Drilling and completion costs
In a March 2016 study, the EIA (U.S. Energy Information Administration) and IHS Global revealed that average well drilling and completion costs in major producing regions in the United States, including the Eagle Ford Shale, would decline. The study on well cost trends was based on data from 2006 through 2015. Based on this data, the EIA released its forecast for 2016 through 2018.
The EIA expects well costs to be lower at the end of 2018 than they were in in 2012, when they peaked. This reduction will be a result of reduced drilling activity and drilling efficiency.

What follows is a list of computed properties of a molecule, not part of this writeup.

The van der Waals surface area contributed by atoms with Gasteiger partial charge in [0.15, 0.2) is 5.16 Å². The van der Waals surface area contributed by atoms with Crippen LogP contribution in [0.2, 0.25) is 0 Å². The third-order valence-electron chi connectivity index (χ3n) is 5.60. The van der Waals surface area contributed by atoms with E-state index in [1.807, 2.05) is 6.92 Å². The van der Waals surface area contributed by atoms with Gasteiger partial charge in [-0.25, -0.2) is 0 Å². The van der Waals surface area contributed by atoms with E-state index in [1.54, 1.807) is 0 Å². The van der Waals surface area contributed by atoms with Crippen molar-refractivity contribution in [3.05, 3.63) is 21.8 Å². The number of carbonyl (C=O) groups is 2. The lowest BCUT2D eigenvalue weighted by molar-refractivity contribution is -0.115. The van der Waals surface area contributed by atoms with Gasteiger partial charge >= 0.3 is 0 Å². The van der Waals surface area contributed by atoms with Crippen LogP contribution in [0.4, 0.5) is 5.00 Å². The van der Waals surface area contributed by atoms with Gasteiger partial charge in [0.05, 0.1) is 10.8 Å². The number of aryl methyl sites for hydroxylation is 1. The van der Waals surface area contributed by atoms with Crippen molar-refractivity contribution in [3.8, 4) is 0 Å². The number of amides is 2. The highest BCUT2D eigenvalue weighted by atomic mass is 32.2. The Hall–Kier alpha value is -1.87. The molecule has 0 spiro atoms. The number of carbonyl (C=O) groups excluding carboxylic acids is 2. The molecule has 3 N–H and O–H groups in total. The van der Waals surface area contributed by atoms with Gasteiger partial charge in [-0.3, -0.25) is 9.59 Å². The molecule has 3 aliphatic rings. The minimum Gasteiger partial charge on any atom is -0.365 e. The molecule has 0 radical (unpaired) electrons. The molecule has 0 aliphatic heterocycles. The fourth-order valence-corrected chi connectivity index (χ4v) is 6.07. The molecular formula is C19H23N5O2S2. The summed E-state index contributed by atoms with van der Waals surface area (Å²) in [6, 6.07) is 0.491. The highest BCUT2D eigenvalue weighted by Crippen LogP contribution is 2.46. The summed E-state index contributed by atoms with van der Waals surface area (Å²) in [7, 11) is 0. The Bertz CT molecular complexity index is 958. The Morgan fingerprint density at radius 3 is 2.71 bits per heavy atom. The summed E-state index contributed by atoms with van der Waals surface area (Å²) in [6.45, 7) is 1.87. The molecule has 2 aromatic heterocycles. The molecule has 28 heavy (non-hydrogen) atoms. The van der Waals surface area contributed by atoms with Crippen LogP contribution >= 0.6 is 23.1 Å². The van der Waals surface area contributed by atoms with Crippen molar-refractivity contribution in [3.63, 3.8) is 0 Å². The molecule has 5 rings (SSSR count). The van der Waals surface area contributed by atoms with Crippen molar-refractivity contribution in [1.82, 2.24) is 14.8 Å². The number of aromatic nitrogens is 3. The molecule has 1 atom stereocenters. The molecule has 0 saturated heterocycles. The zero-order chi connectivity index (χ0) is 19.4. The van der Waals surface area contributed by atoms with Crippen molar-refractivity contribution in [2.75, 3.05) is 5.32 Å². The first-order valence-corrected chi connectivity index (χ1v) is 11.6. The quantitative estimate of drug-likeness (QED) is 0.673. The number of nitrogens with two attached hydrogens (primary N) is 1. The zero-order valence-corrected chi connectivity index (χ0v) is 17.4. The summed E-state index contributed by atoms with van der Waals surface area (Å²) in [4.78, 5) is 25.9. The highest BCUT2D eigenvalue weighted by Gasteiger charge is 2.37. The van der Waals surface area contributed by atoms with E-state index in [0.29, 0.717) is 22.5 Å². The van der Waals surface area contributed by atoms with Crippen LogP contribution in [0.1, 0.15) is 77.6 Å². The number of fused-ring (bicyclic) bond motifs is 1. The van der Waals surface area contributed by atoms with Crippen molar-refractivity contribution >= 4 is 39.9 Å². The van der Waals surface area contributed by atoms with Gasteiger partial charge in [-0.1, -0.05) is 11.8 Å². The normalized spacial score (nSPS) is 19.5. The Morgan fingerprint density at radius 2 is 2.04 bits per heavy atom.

Key commentary by the EIA
The EIA report stated that “over time the Eagle Ford has achieved greater efficiencies in well design and implementation due to the drop of costs for the same activities and well design features. Proppant use is increasing. However unlike the Bakken, this increase in proppant usage correlates with increased production performance.” In regards to operational costs, it added, “Proximity to markets and abundant infrastructure contribute to lower transport fees. Furthermore, differentials to WTI[1. West Texas Intermediate] and HH[2. Henry Hub] are very low (less than 5%), making this an attractive location.”